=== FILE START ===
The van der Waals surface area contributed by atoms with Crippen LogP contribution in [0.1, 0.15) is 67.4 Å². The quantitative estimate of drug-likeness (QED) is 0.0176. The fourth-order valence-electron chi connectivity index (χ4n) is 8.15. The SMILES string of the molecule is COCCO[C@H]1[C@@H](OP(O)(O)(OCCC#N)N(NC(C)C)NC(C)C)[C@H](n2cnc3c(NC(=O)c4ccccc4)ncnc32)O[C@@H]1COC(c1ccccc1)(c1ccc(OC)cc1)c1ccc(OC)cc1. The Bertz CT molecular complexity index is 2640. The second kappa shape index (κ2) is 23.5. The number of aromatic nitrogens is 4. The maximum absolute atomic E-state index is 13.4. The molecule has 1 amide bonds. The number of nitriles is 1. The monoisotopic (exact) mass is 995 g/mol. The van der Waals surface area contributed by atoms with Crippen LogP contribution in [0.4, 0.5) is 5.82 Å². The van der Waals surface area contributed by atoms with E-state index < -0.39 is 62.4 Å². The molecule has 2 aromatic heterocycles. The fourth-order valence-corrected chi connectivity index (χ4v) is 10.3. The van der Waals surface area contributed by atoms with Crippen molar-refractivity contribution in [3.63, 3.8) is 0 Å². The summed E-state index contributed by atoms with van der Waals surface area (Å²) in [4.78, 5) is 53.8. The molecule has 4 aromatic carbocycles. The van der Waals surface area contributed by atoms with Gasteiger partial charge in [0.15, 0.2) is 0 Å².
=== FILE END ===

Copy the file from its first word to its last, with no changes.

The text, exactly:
The van der Waals surface area contributed by atoms with Crippen LogP contribution in [0.1, 0.15) is 67.4 Å². The quantitative estimate of drug-likeness (QED) is 0.0176. The fourth-order valence-electron chi connectivity index (χ4n) is 8.15. The SMILES string of the molecule is COCCO[C@H]1[C@@H](OP(O)(O)(OCCC#N)N(NC(C)C)NC(C)C)[C@H](n2cnc3c(NC(=O)c4ccccc4)ncnc32)O[C@@H]1COC(c1ccccc1)(c1ccc(OC)cc1)c1ccc(OC)cc1. The Bertz CT molecular complexity index is 2640. The second kappa shape index (κ2) is 23.5. The number of aromatic nitrogens is 4. The maximum absolute atomic E-state index is 13.4. The molecule has 1 amide bonds. The number of nitriles is 1. The monoisotopic (exact) mass is 995 g/mol. The van der Waals surface area contributed by atoms with Crippen LogP contribution in [0.4, 0.5) is 5.82 Å². The van der Waals surface area contributed by atoms with E-state index < -0.39 is 62.4 Å². The molecule has 2 aromatic heterocycles. The fourth-order valence-corrected chi connectivity index (χ4v) is 10.3. The van der Waals surface area contributed by atoms with Crippen molar-refractivity contribution in [3.63, 3.8) is 0 Å². The summed E-state index contributed by atoms with van der Waals surface area (Å²) in [4.78, 5) is 53.8. The molecule has 4 aromatic carbocycles. The van der Waals surface area contributed by atoms with Gasteiger partial charge in [0.15, 0.2) is 0 Å².